President-elect Donald Trump will come into power next year with the authority to redefine his predecessor’s ambitious and divisive legacy on climate and energy policy.
Just as President Barack Obama has used regulations and executive actions to try and make the U.S. a world leader in cutting planet-warming emissions across much of the nation’s economy—especially targeting the coal industry—Trump can largely act alone to define his own agenda.
“I really do think there will be some kind of reversal of Obama-era policies, but there are legal, political, and practical constraints on how far the Trump administration can go,” said Jody Freeman, the director of Harvard University’s environmental law and policy program, in an interview with The Daily Signal.
Based on rhetoric in his campaign, and staffing choices he’s made, Trump has indicated he will pursue a dramatically different direction than Obama, one that relies on industry and market forces to continue the U.S.’ progress toward a cleaner energy future, and removes the government from much of that role.
Under this vision, Trump, as he has vowed to do, would “cancel” last year’s Paris climate agreement, which commits more than 190 countries to reduce their emissions of carbon dioxide.
Trump cannot pull out of that global agreement right away. The soonest he can do is four years from when the deal went into effect, this November.
But because the deal is not binding and only contains voluntary pledges with no enforcement mechanism, Trump can undermine the U.S.’ contribution to the agreement.
He could do this by dismantling the Clean Power Plan, a set of regulations developed by the Environmental Protection Agency created to reduce carbon emissions from electricity generation.
The Clean Power plan, which is being contested in court and has not been enforced, encourages utility providers to replace coal-fired power plants with those using natural gas and renewable energy sources.
Trump has named Myron Ebell of the Competitive Enterprise Institute—a leading opponent of the Clean Power Plan—to head his EPA transition team.
Ebell, who is considered a key figure in shaping the president-elect’s energy views, has not spoken publicly about his role helping Trump.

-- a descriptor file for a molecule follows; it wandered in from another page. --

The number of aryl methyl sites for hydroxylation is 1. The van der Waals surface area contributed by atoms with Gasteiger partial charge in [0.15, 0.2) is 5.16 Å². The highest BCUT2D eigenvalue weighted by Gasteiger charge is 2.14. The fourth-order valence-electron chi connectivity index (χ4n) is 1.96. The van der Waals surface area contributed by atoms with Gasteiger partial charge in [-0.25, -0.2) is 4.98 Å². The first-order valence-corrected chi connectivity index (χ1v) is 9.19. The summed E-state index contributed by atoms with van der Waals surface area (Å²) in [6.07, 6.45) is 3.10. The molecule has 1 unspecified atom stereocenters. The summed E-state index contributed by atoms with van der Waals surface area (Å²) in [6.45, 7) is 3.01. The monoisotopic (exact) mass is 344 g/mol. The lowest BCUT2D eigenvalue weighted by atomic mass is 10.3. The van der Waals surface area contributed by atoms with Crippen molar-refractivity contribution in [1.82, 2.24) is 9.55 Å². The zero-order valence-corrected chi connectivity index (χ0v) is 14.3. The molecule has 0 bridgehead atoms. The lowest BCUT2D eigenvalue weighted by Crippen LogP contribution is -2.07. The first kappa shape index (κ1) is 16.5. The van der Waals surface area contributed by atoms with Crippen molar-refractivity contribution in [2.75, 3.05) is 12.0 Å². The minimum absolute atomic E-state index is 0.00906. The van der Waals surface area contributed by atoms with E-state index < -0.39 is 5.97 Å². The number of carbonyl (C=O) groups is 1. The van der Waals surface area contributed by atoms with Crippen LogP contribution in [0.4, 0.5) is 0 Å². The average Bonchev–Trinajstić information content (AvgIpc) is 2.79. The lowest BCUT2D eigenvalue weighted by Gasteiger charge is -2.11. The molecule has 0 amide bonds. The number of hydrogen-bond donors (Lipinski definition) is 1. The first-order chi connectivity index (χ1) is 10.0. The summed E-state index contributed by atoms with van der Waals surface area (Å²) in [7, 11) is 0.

He provided The Daily Signal an exclusive statement about his views on climate change.
“My [Competitive Enterprise Institute] colleagues and I agree that carbon dioxide is a greenhouse gas, that greenhouse gas concentrations in the atmosphere are increasing as a result of human activities—primarily burning coal, oil, and natural gas—and that this means the global mean temperature is likely to rise,” Ebell said. “Where we disagree with global warming alarmists is whether this amounts to a crisis that requires drastic action.”
President Obama’s climate action plan and other proposed energy-rationing policies will have negligible effects on greenhouse gas levels, but pose a grave threat to our economy and especially to the health and well-being of poor people. I believe that we should pursue energy policies based on the scientifically-supported view that abundant energy makes the world safer and the environment more livable, as well as the humanitarian view that affordable energy should be accessible to those who need it most, particularly the most vulnerable among us.
‘He Can Do a Lot for Us’
While Ebell did not describe specific policies he is recommending to Trump, the president-elect has been clear about one of his agenda items: encouraging more drilling to revive the coal industry, which has lost 68,000 jobs since 2011.
“There is no question he can do a lot for us,” said Luke Popovich, vice president of National Mining Association, in an interview with The Daily Signal. “When people say he can’t bring all coal jobs back or restore coal to greatness, they are making perfection the enemy of the good. He can do a lot of good.”
Popovich acknowledges the natural market forces that have contributed to the decline of coal.
The hydraulic fracturing boom in shale fields that began a decade ago has flooded the market with natural gas, a cleaner and cheaper energy source. Coal now makes up 30 percent of electricity generated in the U.S., down from 50 percent in 2008.
But Popovich attributes at least some of that decline to Obama’s regulations, mainly a EPA standard introduced in 2011 that limited emissions of mercury and other toxins from coal plants.